private static void OnHubAttach(DependencyObject source, DependencyPropertyChangedEventArgs prop)
   {
       DefaultButtonHub hub = prop.NewValue as DefaultButtonHub;
       hub.Attach(source);
   }

}

Basically we’re expecting that both the text boxes and the button will register themselves with the “hub”.  If it’s a button that’s being registered, we wrap it in a ButtonAutomationPeer so we can “press” it later.  If it’s a text box, we hook up a KeyUp handler that will “press” the button if it’s there.  The requirement in the XAML is only marginally heavier than in my previous solution…we have to add a resource of type DefaultButtonHub, and point the button and text boxes at it using the {StaticResource} markup extension.

<UserControl x:Class="DefaultButton.Page"
    xmlns="http://schemas.microsoft.com/winfx/2006/xaml/presentation" 
    xmlns:x="http://schemas.microsoft.com/winfx/2006/xaml" 
    xmlns:my="clr-namespace:DefaultButton"
    Width="400" Height="300">
    <UserControl.Resources>
        <my:DefaultButtonHub x:Key="defaultHub"/>
    </UserControl.Resources>
    <Grid x:Name="LayoutRoot" Background="White">
        <Grid.RowDefinitions>
            <RowDefinition/>
            <RowDefinition/>
        </Grid.RowDefinitions>
        <TextBox x:Name="theText" Grid.Row="0"
                 my:DefaultButtonHub.DefaultHub="{StaticResource defaultHub}"/>
        <Button x:Name="theButton" Grid.Row="1" Content="Default"
                Click="theButton_Click" my:DefaultButtonHub.DefaultHub="{StaticResource defaultHub}"/>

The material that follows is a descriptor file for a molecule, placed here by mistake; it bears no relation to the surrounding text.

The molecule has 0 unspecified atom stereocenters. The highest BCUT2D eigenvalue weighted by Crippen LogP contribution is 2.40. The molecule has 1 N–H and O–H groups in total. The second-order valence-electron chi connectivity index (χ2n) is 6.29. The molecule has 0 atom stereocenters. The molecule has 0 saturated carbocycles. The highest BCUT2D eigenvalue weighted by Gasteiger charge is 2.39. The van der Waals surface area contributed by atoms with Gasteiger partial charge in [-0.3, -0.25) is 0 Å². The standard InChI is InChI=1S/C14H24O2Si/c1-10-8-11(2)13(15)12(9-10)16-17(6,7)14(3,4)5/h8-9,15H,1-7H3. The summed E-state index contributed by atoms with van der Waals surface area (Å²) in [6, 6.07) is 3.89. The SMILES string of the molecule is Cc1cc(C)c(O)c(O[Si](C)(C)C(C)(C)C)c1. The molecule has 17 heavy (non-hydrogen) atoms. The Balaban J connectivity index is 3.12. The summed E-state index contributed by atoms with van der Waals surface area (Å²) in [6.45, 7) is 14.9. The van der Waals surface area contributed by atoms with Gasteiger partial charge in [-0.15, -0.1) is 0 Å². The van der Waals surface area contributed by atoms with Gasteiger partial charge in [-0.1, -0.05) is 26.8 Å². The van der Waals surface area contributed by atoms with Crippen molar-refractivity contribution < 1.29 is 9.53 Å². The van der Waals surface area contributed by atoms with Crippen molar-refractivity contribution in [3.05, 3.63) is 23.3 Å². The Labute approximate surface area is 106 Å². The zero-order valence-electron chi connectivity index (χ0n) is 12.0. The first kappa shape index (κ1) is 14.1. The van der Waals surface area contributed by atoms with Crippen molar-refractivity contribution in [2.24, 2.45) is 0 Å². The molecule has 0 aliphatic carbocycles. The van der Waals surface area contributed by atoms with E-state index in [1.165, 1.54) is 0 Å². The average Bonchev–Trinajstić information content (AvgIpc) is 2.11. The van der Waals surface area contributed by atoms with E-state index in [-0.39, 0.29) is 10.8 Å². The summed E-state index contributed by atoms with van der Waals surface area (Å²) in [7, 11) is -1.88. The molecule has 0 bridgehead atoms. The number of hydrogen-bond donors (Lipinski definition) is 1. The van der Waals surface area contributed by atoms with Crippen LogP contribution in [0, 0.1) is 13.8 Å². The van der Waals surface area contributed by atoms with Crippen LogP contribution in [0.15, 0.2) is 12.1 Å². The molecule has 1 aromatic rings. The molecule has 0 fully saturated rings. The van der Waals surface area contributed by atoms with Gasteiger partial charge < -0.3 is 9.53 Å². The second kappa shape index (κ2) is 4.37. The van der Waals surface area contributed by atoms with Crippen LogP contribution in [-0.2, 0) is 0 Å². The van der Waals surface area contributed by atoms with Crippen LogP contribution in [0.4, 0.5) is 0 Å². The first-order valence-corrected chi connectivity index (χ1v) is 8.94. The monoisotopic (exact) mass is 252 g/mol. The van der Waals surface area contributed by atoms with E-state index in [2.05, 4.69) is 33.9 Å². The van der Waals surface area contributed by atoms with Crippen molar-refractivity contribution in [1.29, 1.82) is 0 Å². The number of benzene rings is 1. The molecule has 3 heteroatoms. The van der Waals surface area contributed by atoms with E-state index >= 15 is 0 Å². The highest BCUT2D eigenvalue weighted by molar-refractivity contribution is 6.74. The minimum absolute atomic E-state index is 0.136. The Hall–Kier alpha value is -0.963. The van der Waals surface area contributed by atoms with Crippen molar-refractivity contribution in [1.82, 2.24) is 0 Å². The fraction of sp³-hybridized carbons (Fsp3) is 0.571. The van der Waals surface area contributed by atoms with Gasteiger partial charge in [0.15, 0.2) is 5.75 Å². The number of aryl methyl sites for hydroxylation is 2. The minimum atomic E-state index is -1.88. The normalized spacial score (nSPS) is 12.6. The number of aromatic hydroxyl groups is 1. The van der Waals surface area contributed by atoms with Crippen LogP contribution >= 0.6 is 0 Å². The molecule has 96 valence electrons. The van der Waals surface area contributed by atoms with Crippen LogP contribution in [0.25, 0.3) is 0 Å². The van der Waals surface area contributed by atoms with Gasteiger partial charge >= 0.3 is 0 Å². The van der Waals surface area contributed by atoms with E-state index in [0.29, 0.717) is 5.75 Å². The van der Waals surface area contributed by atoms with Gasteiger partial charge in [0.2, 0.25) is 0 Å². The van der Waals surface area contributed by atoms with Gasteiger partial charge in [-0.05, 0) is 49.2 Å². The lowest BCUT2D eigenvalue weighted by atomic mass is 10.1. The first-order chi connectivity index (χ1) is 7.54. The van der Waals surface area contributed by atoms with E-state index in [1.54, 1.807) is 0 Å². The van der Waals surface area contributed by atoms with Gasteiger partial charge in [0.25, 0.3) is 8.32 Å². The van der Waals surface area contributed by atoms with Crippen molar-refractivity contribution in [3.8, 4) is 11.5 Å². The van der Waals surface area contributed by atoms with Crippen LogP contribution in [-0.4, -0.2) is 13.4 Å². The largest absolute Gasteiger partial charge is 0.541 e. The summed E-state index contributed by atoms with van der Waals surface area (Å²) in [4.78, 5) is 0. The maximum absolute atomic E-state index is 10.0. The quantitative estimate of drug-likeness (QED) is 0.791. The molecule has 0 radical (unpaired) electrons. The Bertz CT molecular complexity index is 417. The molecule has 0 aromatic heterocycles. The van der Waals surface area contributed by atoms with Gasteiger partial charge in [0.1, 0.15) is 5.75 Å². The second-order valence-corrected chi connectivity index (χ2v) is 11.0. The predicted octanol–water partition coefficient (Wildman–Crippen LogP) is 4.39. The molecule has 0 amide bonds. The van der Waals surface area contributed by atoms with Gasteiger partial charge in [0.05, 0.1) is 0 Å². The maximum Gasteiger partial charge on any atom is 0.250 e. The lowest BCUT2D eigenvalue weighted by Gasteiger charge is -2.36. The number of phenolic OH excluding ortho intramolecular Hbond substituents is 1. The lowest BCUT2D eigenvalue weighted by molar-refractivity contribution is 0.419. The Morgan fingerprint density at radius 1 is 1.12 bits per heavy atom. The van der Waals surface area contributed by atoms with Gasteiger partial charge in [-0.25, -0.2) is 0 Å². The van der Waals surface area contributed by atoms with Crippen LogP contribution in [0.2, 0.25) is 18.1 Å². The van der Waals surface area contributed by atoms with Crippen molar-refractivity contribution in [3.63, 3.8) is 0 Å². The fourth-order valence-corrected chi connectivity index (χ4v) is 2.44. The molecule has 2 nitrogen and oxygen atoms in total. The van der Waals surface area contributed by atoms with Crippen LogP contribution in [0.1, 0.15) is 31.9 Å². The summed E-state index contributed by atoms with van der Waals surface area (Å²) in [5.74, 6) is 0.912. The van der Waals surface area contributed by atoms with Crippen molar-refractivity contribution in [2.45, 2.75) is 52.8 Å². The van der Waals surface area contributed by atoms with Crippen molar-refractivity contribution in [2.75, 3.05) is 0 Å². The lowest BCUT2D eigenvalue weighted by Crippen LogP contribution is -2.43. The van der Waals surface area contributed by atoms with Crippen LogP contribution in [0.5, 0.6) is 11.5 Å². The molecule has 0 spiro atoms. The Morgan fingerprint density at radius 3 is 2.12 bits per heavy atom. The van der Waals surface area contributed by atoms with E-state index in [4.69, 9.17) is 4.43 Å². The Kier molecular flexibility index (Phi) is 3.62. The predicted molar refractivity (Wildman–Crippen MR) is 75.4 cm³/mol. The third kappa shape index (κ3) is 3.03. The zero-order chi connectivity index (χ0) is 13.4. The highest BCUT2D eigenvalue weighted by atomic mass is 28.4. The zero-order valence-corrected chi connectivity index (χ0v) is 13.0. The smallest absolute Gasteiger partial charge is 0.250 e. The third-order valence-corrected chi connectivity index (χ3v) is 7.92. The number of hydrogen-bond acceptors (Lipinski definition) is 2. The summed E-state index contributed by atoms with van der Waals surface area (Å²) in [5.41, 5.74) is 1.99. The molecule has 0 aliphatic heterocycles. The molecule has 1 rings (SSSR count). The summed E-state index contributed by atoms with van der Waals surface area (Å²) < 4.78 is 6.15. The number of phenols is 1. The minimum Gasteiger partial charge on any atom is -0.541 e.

</Grid>
</UserControl>

Note that the new DefaultHub attached property is applied to both the text box and the button, each pointing the the single resource.  This way everything gets wired up property, there isn’t any problem with name resolution (aside from the usual resource name scoping) and everything will get cleaned up if the form needs to be GC’d.

Thursday, 11 June 2009 12:03:22 (Pacific Daylight Time, UTC-07:00)  #    Disclaimer  |  Comments [0]  | 
# Friday, 05 June 2009

Last time, I talked about how to build a Domain Service from scratch using whatever POCO you have lying around.  Now it’s time to talk about how that works on the client side…

One of the coolest things about RIA Services is that you don’t even have to “Add Service Reference…” to get a reference to the Domain Service.  If your Silverlight project is linked to the ASP.NET project correctly (see the RIA Services doc for how this works) the build steps will take care of generating the right code in your Silverlight project, and away you go.  There are several ways of accessing the service client-side, from dead-easy to a bit more involved.  We’ll start with dead easy. 

The very easiest way to get things hooked up is to use the DomainDataSource control.  It wraps your DomainDataContext (the client-side generated bit) with a data source you can bind directly against in XAML.

<ria:DomainDataSource x:Name="PeopleDataSource" LoadMethodName="LoadPersons" AutoLoad="True">